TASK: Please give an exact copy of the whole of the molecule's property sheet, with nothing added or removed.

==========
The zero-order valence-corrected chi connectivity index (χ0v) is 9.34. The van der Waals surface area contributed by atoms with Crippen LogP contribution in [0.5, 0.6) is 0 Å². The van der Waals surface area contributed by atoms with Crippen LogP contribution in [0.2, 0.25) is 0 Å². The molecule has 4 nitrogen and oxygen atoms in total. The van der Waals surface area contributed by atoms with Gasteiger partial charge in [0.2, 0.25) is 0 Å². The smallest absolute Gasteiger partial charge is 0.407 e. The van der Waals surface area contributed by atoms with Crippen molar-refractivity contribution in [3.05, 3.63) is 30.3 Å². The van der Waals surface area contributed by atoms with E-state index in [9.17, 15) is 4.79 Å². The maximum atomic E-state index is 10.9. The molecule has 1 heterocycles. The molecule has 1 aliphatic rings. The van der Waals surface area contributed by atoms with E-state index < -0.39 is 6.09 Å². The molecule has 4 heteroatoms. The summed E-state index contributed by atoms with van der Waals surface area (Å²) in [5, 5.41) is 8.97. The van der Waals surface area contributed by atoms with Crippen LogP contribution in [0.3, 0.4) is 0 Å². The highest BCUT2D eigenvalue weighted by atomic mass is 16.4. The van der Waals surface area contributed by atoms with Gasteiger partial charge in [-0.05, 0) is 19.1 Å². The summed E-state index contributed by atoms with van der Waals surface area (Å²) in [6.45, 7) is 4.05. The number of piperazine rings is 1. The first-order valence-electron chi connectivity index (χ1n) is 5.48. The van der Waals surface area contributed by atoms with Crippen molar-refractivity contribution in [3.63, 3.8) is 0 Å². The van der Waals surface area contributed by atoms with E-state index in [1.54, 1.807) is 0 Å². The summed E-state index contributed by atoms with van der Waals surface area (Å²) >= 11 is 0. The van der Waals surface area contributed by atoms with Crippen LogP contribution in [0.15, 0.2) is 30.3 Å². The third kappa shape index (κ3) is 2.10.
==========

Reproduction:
The zero-order valence-corrected chi connectivity index (χ0v) is 9.34. The van der Waals surface area contributed by atoms with Crippen LogP contribution in [0.5, 0.6) is 0 Å². The van der Waals surface area contributed by atoms with Crippen LogP contribution in [0.2, 0.25) is 0 Å². The molecule has 4 nitrogen and oxygen atoms in total. The van der Waals surface area contributed by atoms with Gasteiger partial charge in [0.2, 0.25) is 0 Å². The smallest absolute Gasteiger partial charge is 0.407 e. The van der Waals surface area contributed by atoms with Crippen molar-refractivity contribution in [3.05, 3.63) is 30.3 Å². The van der Waals surface area contributed by atoms with E-state index in [9.17, 15) is 4.79 Å². The maximum atomic E-state index is 10.9. The molecule has 1 heterocycles. The molecule has 1 aliphatic rings. The van der Waals surface area contributed by atoms with E-state index < -0.39 is 6.09 Å². The molecule has 4 heteroatoms. The summed E-state index contributed by atoms with van der Waals surface area (Å²) in [5, 5.41) is 8.97. The van der Waals surface area contributed by atoms with Crippen LogP contribution in [0.3, 0.4) is 0 Å². The highest BCUT2D eigenvalue weighted by atomic mass is 16.4. The van der Waals surface area contributed by atoms with Gasteiger partial charge in [-0.05, 0) is 19.1 Å². The summed E-state index contributed by atoms with van der Waals surface area (Å²) in [6.45, 7) is 4.05. The number of piperazine rings is 1. The first-order valence-electron chi connectivity index (χ1n) is 5.48. The van der Waals surface area contributed by atoms with Crippen molar-refractivity contribution in [3.63, 3.8) is 0 Å². The van der Waals surface area contributed by atoms with E-state index in [1.54, 1.807) is 0 Å². The summed E-state index contributed by atoms with van der Waals surface area (Å²) >= 11 is 0. The van der Waals surface area contributed by atoms with Crippen LogP contribution in [0.15, 0.2) is 30.3 Å². The third kappa shape index (κ3) is 2.10.